The federal government will extend the Canada Emergency Response Benefit (CERB) for two more months to provide reassurance for Canadians unable to find or return to work due to the COVID-19 crisis, Prime Minister Justin Trudeau said Tuesday.
The prime minister announced the change during his daily press briefing in Ottawa, meeting a key condition for New Democrats to support the government in a confidence vote Wednesday.
The CERB provides taxable payments of $2,000 per month for a maximum of 16 weeks. Those who signed up for the first payments in March when the pandemic hit were set to see their benefit expire in early July.
After three months of economic shutdown, provinces and territories are “gradually and safely” starting to reopen, Trudeau said. But he suggested that the breathing room provided by the eight-week CERB extension reflects that the crisis is far from over.
“I’m not going to sugarcoat it, we still have a long journey ahead,” he said.
Canadians who have received the CERB but can’t work, because either they are unable to find a job or “it’s just not possible,” will still be able to collect the benefit, he said.
“Over the next few weeks, our government will look at international best practices, and monitor the economy and the progression of the virus to see what changes, if any, need to be made to the program so that more people are properly supported,” he said.
Trudeau would not say how much he expects the extension to cost, saying his government hopes that fewer people will need the help as economies slowly reopen across the country. Liberals have said 1.2 million recipients went off the CERB in May.
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According to the latest federal figures from June 4, up to 8.4 million Canadians have applied for the benefit, which has already paid out more than $43 billion. In a report last week, the Parliamentary Budget Officer estimated that extending the maximum number of weeks from 16 to 28, and running the program through to January 2021, would cost about $57.9 billion.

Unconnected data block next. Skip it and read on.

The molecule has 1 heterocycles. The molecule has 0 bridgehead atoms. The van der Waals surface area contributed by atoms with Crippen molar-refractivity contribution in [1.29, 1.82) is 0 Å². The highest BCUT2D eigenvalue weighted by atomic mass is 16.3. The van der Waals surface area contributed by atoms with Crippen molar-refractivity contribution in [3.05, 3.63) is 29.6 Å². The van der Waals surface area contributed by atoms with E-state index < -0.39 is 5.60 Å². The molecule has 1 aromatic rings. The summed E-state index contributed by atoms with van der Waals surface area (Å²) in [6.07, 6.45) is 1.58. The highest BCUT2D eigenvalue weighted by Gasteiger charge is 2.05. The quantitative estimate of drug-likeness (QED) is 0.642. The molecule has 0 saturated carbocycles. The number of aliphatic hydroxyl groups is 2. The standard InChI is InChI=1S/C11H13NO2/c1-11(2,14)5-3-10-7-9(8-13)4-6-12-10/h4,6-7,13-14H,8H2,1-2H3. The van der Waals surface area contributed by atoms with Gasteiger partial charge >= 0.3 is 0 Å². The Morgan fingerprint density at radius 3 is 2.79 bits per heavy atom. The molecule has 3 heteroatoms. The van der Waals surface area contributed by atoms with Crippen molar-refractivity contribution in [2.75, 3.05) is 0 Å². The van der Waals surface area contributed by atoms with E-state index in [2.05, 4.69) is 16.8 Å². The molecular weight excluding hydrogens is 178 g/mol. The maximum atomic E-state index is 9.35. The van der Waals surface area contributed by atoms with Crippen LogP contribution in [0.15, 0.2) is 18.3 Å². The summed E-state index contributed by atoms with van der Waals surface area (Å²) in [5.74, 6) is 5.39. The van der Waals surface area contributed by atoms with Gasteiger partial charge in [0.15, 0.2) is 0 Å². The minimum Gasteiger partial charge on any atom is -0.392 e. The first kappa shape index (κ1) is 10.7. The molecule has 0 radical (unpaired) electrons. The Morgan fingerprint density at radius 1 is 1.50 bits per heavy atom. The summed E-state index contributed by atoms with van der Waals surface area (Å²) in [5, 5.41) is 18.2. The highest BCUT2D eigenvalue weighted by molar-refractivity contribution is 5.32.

Trudeau said his government will continue to encourage Canadians on the CERB to take jobs when they become available.
“The reality is that there are three million people out of work who are looking for work and even as our economy is reopening, there are many, many more people out of work, willing to work, than there are jobs available,” he said. “And that will be the story for the coming weeks as well.”
NDP made CERB extension a condition ahead of key vote
The CERB extension makes it less likely the Liberals will lose a vote on a key spending bill this week, a situation that would lead to the collapse of Trudeau’s minority government.
MPs will meet in the House of Commons Wednesday to debate supplementary estimates of roughly $87 billion, and about $6 billion in new spending that must be approved by a vote. The Liberals need the support of either the Conservatives, the Bloc Québécois, or the NDP to pass measures through the House.
NDP Leader Jagmeet Singh told reporters Monday that his party wouldn’t vote for the estimates without a plan to extend the CERB.
“There’s going to be millions of Canadians that have no support in just a couple of weeks and they need to know [that] there’s going to be help,” Singh said.
Trudeau later told reporters Monday that a CERB extension was coming, but had no details.
On Monday night, NDP MP Don Davies traded shots on Twitter with Liberal MP Adam Vaughan after Davies claimed that the CERB extension was “another success created by the NDP” applying pressure in Parliament.
Vaughan said the extension was something Liberals had been working on for weeks and that Singh only made his demand after being briefed on the direction the government was headed.
Davies said the NDP had been publicly demanding the extension for weeks, with no commitment from Trudeau.
“Now with no majority support you’ve got a sudden conversion,” Davies wrote. “Nice try.”